For antibodies, a few more details are needed. In addition to source and catalog number, the clone number and lot number should be provided. The dilution of the antibodies should be described in your methods, too - even if another researcher needs to titrate, this gives them an idea of where to start and helps to explain variations in results. It helps to describe the validation of your antibodies, too. If they were validated by the manufacturer for your specific system, you can simply include a reference to their website, but if you use your antibodies in a different system, you should describe how you made sure that the antibodies worked in your system. For example, did you use an isotype control to confirm the specificity of the antibody in your cells? A brief description of your methods can show readers that your results are trustworthy.
Keep a checklist
Once you’ve written your Methods section for your manuscript, it can help to go through a checklist. Here’s an example based on the information we’ve covered above:
- Cell lines: source, catalog number, authentication, and the results of mycoplasma testing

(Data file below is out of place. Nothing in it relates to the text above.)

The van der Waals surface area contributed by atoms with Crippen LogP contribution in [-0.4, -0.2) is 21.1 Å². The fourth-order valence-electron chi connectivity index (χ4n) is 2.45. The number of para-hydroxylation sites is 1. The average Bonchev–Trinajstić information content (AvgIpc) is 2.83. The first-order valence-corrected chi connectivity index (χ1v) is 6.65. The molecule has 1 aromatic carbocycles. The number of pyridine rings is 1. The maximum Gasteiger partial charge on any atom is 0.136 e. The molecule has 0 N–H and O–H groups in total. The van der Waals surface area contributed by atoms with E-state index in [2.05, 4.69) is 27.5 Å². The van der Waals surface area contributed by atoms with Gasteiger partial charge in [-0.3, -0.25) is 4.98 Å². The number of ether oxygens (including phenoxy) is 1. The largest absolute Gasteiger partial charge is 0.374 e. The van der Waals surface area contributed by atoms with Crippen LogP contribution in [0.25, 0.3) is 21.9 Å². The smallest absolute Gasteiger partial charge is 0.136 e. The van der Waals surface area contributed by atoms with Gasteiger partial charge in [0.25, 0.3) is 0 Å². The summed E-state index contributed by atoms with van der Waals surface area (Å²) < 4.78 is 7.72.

- Animals: species, strain, age, sex, housing, source, and end-of-experiment protocol
- Plants: source, species and strain, housing parameters and storage
- Equipment and reagents: Manufacturer, model number, source, catalog number
- Antibodies: catalog number, source, clone number, lot number, dilution for each type of experiment
A little detail goes a long way
Including all of these details may seem like a pain - do you really need to dig through the freezer to find the lot number of your antibody? Will anyone really care which thermal cycler you used for your RT-PCR? However, this information is critical for anyone looking at your research. Ideally, you’d have included it in your lab notebook from the beginning, but if you haven’t, you’ll need to take the time to dig up those details to make your manuscript complete.
Let’s go back to the scenario we described at the beginning: you’re just starting out in a new postdoc position, and you’re so excited about your new project. You go to the literature to get started on your project — and you find all the details you need. You order the reagents and cell lines, get your antibodies ready, and start by following their methods to replicate a previous finding. You see what the other researchers saw, and you’re able to use that information to start asking new questions. These early experiments are the foundation for your new research project — and your career. Isn’t that a better start?
Do you want to be sure that your manuscript meets the highest standards for reporting? Research Square offers a Methods Reporting Badge that evaluates methods-related reporting and more. Learn more here!